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. 2012 Jan;463(1):169-76.
doi: 10.1007/s00424-011-1042-2. Epub 2011 Nov 3.

Sleep, Vigilance, and Thermosensitivity

Free PMC article

Sleep, Vigilance, and Thermosensitivity

Nico Romeijn et al. Pflugers Arch. .
Free PMC article


The regulation of sleep and wakefulness is well modeled with two underlying processes: a circadian and a homeostatic one. So far, the parameters and mechanisms of additional sleep-permissive and wake-promoting conditions have been largely overlooked. The present overview focuses on one of these conditions: the effect of skin temperature on the onset and maintenance of sleep, and alertness. Skin temperature is quite well suited to provide the brain with information on sleep-permissive and wake-promoting conditions because it changes with most if not all of them. Skin temperature changes with environmental heat and cold, but also with posture, environmental light, danger, nutritional status, pain, and stress. Its effect on the brain may thus moderate the efficacy by which the clock and homeostat manage to initiate or maintain sleep or wakefulness. The review provides a brief overview of the neuroanatomical pathways and physiological mechanisms by which skin temperature can affect the regulation of sleep and vigilance. In addition, current pitfalls and possibilities of practical applications for sleep enhancement are discussed, including the recent finding of impaired thermal comfort perception in insomniacs.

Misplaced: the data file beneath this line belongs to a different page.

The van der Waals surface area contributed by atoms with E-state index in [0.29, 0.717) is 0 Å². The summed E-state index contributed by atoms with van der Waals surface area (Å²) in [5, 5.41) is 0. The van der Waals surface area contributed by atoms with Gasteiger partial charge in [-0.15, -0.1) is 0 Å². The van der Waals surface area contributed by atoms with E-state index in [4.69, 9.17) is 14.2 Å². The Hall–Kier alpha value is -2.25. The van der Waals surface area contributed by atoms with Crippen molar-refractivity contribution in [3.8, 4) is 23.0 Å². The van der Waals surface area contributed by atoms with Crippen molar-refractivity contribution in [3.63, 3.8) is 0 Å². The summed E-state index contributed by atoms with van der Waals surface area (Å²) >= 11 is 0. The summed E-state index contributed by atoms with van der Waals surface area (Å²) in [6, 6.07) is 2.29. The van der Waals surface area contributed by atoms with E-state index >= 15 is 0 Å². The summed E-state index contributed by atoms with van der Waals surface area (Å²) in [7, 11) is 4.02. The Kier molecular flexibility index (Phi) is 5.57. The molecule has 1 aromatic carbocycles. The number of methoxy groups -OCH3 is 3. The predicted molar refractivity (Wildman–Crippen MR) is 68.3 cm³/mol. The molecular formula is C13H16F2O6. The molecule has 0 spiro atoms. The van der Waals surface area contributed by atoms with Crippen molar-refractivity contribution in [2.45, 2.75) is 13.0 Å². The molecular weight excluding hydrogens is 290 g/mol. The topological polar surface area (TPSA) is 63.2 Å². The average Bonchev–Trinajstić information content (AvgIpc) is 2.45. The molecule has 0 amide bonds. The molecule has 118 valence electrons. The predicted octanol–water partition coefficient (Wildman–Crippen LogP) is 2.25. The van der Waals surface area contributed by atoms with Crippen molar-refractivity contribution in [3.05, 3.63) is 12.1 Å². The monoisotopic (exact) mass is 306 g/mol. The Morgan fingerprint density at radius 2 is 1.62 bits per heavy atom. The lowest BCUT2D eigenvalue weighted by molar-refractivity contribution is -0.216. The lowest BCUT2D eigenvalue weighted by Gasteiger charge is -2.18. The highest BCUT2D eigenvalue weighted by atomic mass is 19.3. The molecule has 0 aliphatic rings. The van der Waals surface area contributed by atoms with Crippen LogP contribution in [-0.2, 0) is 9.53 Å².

Fig. 1
Fig. 1
A schematic representation of how we envision skin temperature may affect sleep and wake propensity regulation. Both the capacity to initiate or maintain sleep or to perform/performance on a sustained attention tasks are compromised at low and high temperatures because the brain will prioritize recruitment of its resources to solve a possibly disadvantageous thermal situation. Within a relatively small comfortable thermoneutral zone, there is no need for the brain to activate thermoregulatory defense mechanisms. Within this range, small differences in skin temperature may promote the brain to reach its peaks of vigilance-promoting and sleep-promoting capacities. It requires only the assumption that the temperature at which the peaks reach their maximum differs slightly for vigilance-promoting and sleep-promoting capacities
Fig. 2
Fig. 2
Correlation between skin temperature and resting blood flow velocity (CBV) in one nailfold capillary of a healthy 37-year-old man. Notice the marked increase in CBV occurring at 34°C. Figure and legend text above are after Fagrell and Intaglietta [30], who investigated the effect of skin warming on skin blood flow. The figure illustrates that warming the skin to at least 34°C can dramatically increase skin blood flow and may theoretically improve heat loss to the environment

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